Despite this confusion and ambiguity we recognize that successful change requires both commitment and accountability. While hard to define, committed individuals are easy to recognize and accountability becomes clear in how they act. I want to share a powerful example I just experienced that I believe can help us define commitment and accountability.
Over the past week I had the privilege and opportunity to attend the 2014 West Point cadet graduation ceremony and participate in an officer’s commissioning for a new graduate. President Obama gave the commencement speech but what was more impressive to me was the picture of commitment and accountability these graduates demonstrated.
To become leaders these cadets had to complete a demanding training program and an intense educational experience that required persistence combined with an overwhelming greater purpose, or commitment. In addition, to be commissioned as an officer and a leader, they willingly accept responsibility for the lives of the people on their team and in our country. They take accountability to do what they know they should do and take responsibility for the outcomes.
Over the next month Anita, Dee Anne and I will share ideas and resources that leaders in higher education can use to build accountability and commitment in our institutions and our people. The definitions can be murky at times but experiencing true commitment and strong accountability leads to amazing success!
We’ve been discussing vision stories all month, mostly with a assumption that the vision is often crafted by a leader and their leadership team. While that may often be the case, I’ve found the sooner leaders engage everyone in the organization in making the vision part of their collective story, the more quickly the change is embraced. But how do you create a collective vision story, especially if you have many employees?
One way to engage everyone at the start of a change effort is to use one of my favorite tools, called SOAR, in a large facilitated meeting or in successive large meetings. SOAR stands for Strengths, Opportunities, Aspirations, and Results, and is based in appreciative inquiry, a process that is co-constructive and focuses first on what is best about the organization and the people in it. It can be used effectively with very large groups of people.
With Strengths, individuals and groups share what they value most about themselves, their teams, and their abilities to deliver on the mission for the organization. Then they explore the best Opportunities to further that mission, given internal and external realities.
Moving to Aspirations allows people to visualize their dreams, often capturing the dreams in a narrative story that uses vivid language. This is where the vision really gets co-created as they share their stories of what could be possible. Then, finally employees work to identify the Results they want to see and the specific things that need to happen in order to achieve those results.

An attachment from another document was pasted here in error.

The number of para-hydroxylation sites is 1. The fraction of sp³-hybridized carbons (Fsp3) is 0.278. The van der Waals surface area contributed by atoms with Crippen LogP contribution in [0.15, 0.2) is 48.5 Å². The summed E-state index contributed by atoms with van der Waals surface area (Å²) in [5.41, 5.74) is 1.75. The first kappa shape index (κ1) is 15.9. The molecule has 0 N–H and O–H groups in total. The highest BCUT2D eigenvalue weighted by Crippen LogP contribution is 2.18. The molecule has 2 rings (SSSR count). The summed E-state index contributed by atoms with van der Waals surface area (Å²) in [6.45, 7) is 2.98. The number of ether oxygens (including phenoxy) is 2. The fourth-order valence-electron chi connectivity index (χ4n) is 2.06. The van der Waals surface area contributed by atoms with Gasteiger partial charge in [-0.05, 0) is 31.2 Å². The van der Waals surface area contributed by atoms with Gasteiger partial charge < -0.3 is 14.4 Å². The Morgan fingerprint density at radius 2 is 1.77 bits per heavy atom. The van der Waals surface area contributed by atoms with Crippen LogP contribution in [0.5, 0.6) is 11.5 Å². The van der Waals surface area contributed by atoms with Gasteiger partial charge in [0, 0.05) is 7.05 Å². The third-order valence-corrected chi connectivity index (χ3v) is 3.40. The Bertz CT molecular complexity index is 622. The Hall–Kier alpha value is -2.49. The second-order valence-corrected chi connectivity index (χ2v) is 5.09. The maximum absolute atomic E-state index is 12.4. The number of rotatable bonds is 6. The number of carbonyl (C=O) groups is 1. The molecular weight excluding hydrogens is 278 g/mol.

There are many resources available on Appreciative Inquiry. One of my favorite how-to books is: The Power of Appreciative Inquiry.
SOAR is just one tool that can be used to engage employees in co-creating a vision for change. What have you found that works well?
So you and your leadership team have crafted a compelling vision statement in 25 words or less. Right? But how can you communicate that vision verbally in a way that inspires or engages people? Through good storytelling, of course!
Stories engage people’s hearts and minds. Stories create emotional responses. And stories stick! Good stories contain imagery and emotion, along with meaningful content, which naturally helps your listener connect with you and creates engagement. Think about some of the best speakers and communicators you know. Chances are that they are good storytellers.
Some of us are naturally good storytellers. But if you’re anything like me, the thought of communicating a meaningful message through a personal story can be overwhelming.
In my search to improve my own communication skills and engage people, I’ve found some useful resources I can share with you. Building on my blog from last fall, “Create a compelling story,” here is a strategy from David Hutchens that might help you in communicating your vision in a way that is both authentic and creates engagement.
1. Brainstorm stories that illustrate the future you want to make your vision real. Think about a description of your desired future in the following areas:
- You, your leadership
- Your team or department
- Your college or university
- The broader organization or system
Take about 10 minutes to jot down every idea you can think of in each of these areas.
2. Use these prompts, to help you create a “future story”:
- “I’m living in a world where….”
- What I am (or we are) doing
- How students, community and business leaders, others see us
- The rewards we are enjoying